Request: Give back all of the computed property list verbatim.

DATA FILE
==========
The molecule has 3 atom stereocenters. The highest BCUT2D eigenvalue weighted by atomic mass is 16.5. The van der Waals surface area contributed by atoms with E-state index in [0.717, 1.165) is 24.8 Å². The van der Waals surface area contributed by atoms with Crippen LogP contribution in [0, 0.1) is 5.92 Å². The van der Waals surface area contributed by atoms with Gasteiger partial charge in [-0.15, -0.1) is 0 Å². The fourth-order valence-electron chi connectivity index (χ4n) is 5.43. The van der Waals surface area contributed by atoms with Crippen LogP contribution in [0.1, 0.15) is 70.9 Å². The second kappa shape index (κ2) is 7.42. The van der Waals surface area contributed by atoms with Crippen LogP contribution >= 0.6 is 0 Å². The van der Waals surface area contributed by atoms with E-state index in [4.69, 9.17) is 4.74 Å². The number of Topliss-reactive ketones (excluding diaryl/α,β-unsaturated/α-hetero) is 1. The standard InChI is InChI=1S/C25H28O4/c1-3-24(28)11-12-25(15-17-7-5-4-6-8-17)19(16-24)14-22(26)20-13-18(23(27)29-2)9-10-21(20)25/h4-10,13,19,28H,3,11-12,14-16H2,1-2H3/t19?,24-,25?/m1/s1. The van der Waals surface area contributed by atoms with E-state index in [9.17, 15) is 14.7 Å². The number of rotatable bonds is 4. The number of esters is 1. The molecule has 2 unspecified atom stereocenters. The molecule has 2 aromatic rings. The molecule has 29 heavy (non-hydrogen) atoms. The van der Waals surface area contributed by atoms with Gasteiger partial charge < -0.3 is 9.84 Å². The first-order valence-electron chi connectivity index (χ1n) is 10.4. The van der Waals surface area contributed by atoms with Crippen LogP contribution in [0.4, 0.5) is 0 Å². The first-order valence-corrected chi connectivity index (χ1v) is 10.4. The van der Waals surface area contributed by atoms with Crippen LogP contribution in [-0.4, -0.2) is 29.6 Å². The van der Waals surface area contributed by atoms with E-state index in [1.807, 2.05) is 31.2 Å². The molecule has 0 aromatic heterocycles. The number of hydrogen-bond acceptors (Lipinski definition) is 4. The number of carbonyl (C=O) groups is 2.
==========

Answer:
The molecule has 3 atom stereocenters. The highest BCUT2D eigenvalue weighted by atomic mass is 16.5. The van der Waals surface area contributed by atoms with E-state index in [0.717, 1.165) is 24.8 Å². The van der Waals surface area contributed by atoms with Crippen LogP contribution in [0, 0.1) is 5.92 Å². The van der Waals surface area contributed by atoms with Gasteiger partial charge in [-0.15, -0.1) is 0 Å². The fourth-order valence-electron chi connectivity index (χ4n) is 5.43. The van der Waals surface area contributed by atoms with Crippen LogP contribution in [0.1, 0.15) is 70.9 Å². The second kappa shape index (κ2) is 7.42. The van der Waals surface area contributed by atoms with Crippen LogP contribution >= 0.6 is 0 Å². The van der Waals surface area contributed by atoms with E-state index in [4.69, 9.17) is 4.74 Å². The number of Topliss-reactive ketones (excluding diaryl/α,β-unsaturated/α-hetero) is 1. The standard InChI is InChI=1S/C25H28O4/c1-3-24(28)11-12-25(15-17-7-5-4-6-8-17)19(16-24)14-22(26)20-13-18(23(27)29-2)9-10-21(20)25/h4-10,13,19,28H,3,11-12,14-16H2,1-2H3/t19?,24-,25?/m1/s1. The van der Waals surface area contributed by atoms with E-state index in [9.17, 15) is 14.7 Å². The number of rotatable bonds is 4. The number of esters is 1. The molecule has 2 unspecified atom stereocenters. The molecule has 2 aromatic rings. The molecule has 29 heavy (non-hydrogen) atoms. The van der Waals surface area contributed by atoms with Gasteiger partial charge < -0.3 is 9.84 Å². The first-order valence-electron chi connectivity index (χ1n) is 10.4. The van der Waals surface area contributed by atoms with Crippen LogP contribution in [0.4, 0.5) is 0 Å². The first-order valence-corrected chi connectivity index (χ1v) is 10.4. The van der Waals surface area contributed by atoms with Crippen LogP contribution in [-0.4, -0.2) is 29.6 Å². The van der Waals surface area contributed by atoms with E-state index in [1.807, 2.05) is 31.2 Å². The molecule has 0 aromatic heterocycles. The number of hydrogen-bond acceptors (Lipinski definition) is 4. The number of carbonyl (C=O) groups is 2.